Contemporary Istanbul is upping its game for its 12th edition. Under a new director, the London-based patron Kamiar Maleki, it has had a design overhaul, boasts a new outdoor sculpture park featuring works by Jannis Kounellis and Wim Delvoye, and has pulled in some heavy hitting dealer additions, including Victoria Miro, Leila Heller and Galleria Continua.
Perhaps most significantly, the fair has switched dates to coincide with the city’s venerable biennial, and local institutions are joining in, with the Sakip Sabanci museum opening the Chinese artist Ai Weiwei’s first show in Turkey on 12 September. In a major step, the multi-party initiative has been endorsed by the municipal government. The aim is to activate the local collector base—according to Maleki, there are around 500 collectors aged between 30 and 50 in Turkey—as well as to create “one big moment” in the Istanbul art calendar that will motivate people to visit, particularly during the current political unease.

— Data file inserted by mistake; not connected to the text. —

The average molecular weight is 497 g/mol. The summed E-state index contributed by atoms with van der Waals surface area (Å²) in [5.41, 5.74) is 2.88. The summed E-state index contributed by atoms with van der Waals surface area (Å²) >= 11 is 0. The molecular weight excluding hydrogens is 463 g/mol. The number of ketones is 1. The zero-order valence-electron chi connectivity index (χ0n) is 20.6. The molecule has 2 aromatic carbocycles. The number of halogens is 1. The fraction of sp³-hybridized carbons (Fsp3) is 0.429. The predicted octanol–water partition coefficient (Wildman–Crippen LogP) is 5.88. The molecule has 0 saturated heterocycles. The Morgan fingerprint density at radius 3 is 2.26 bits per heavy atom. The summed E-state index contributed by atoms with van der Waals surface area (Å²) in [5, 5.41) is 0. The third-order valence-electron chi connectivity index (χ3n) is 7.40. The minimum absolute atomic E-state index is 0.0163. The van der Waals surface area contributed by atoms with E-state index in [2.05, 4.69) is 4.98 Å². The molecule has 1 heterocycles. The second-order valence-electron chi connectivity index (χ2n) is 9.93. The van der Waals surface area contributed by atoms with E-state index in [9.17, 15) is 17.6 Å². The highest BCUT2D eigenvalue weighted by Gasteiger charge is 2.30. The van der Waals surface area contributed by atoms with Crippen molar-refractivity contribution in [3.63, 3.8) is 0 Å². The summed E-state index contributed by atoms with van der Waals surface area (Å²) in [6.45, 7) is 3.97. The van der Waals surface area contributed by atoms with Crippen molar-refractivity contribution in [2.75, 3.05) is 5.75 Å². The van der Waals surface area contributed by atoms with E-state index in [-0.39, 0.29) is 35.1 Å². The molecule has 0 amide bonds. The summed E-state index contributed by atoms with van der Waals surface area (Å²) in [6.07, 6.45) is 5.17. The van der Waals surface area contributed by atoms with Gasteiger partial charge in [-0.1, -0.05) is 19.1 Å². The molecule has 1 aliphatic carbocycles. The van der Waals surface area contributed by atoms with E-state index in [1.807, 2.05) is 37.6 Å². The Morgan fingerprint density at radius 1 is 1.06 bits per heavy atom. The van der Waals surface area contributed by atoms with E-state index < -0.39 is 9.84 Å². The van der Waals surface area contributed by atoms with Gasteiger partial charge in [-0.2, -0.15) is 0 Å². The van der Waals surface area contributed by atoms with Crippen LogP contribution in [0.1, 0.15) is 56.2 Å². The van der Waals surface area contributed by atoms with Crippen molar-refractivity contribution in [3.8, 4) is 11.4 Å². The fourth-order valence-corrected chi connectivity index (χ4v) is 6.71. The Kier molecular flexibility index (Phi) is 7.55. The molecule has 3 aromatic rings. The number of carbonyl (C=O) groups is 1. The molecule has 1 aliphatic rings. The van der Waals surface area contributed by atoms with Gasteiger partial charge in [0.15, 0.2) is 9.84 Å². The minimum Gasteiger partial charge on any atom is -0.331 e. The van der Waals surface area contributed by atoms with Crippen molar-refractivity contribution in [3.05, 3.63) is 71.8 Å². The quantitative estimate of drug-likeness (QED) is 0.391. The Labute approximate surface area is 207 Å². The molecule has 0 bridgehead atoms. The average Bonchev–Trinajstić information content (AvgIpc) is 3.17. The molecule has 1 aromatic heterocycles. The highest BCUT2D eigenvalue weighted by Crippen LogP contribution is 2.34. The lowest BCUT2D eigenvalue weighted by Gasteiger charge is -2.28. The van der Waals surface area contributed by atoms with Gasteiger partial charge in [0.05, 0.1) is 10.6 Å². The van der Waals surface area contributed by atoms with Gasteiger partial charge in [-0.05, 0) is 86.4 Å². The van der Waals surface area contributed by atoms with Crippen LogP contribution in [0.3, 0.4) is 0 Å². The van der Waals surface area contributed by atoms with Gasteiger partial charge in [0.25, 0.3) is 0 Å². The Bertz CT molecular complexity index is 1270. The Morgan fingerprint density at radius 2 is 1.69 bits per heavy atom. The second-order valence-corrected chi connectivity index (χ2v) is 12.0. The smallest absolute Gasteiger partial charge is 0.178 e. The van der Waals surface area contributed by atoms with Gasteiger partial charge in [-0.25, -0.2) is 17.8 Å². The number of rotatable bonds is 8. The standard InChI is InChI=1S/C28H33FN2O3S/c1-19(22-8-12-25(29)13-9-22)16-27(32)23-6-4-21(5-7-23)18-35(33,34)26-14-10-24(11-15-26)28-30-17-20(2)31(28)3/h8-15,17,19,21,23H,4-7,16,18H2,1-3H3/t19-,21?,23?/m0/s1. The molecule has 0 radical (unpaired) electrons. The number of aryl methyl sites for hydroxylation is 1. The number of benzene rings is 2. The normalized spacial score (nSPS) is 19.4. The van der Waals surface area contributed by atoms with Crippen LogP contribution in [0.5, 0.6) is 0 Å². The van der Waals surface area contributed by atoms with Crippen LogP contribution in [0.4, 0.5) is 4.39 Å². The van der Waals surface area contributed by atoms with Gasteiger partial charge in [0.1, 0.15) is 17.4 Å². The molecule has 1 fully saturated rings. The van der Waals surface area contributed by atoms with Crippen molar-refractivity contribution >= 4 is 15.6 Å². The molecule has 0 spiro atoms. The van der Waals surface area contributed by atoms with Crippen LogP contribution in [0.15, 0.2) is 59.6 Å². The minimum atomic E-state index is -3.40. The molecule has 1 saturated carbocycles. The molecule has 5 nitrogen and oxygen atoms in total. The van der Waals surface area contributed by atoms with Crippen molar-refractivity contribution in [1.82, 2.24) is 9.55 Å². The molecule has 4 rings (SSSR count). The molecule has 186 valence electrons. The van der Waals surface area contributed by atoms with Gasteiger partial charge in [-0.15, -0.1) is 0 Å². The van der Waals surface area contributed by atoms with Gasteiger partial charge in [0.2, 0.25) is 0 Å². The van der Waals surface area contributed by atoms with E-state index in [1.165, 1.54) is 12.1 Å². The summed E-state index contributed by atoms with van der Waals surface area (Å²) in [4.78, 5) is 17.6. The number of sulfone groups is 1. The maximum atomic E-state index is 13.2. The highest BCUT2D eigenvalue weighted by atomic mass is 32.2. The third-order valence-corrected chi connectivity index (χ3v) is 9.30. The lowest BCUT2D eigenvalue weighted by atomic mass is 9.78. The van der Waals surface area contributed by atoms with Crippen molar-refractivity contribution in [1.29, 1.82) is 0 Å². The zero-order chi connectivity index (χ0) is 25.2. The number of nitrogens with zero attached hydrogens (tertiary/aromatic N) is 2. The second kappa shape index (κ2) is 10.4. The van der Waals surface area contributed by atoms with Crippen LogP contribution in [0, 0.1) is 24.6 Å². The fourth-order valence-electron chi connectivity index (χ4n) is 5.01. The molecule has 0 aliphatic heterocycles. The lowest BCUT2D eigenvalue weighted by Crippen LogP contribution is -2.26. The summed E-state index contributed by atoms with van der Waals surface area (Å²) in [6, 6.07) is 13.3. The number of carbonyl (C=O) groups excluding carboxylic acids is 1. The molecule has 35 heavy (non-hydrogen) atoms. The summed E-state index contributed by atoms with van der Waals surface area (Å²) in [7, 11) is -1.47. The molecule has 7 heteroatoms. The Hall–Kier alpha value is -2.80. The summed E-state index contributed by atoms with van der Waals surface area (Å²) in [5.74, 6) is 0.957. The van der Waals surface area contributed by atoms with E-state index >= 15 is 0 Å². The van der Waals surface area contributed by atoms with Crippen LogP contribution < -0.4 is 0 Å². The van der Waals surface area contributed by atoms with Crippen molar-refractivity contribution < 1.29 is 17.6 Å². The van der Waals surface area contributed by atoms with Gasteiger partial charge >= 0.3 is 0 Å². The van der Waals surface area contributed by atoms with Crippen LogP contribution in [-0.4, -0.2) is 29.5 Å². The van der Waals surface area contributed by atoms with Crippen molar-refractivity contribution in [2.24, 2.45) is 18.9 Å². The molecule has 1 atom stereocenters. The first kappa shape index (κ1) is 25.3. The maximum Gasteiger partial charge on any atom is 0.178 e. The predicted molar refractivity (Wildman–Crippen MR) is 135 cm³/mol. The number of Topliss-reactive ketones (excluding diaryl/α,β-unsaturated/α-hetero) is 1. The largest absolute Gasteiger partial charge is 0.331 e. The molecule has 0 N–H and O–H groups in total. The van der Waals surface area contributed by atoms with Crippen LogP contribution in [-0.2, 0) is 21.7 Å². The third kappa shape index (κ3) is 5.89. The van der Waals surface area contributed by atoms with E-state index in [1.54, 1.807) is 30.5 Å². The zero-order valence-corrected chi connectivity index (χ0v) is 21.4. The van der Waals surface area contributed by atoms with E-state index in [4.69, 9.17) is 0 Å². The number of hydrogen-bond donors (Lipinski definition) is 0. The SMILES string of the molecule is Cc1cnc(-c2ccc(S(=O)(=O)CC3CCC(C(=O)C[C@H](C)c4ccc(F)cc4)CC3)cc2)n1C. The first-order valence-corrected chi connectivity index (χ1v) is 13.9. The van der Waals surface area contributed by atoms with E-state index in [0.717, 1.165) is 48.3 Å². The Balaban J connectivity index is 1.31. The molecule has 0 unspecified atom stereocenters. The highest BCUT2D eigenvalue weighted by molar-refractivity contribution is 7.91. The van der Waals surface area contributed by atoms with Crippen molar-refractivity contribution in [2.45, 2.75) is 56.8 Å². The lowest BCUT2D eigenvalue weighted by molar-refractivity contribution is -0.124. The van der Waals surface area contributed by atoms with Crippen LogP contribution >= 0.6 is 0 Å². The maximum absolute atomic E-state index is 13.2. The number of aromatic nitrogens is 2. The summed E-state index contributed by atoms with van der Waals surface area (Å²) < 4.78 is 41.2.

Art International cancelled its fourth edition last September, in part due to security issues, and will not return this year. However, the co-founder Sandy Angus, of the London-based events company Angus Montgomery, says his fair is not a write-off. “We don’t want to come back to compete with Contemporary Istanbul. If they fill that slot, then we would aim to come back with something completely different,” he says.
For Ali Güreli, the founder and chairman of Contemporary Istanbul, not cancelling last year was “100% the right decision”, despite having lost money. “For any business, continuity and sustainability is very important, and Contemporary Istanbul has shown its dedication to this market,” he says. “When I look at the investments being made, over the next five years there will be lots of new art events and venues. The future looks bright for Istanbul.”
• Istanbul Contemporary, Istanbul Congress Center and Istanbul Convention and Exhibition Centre, 14-17 September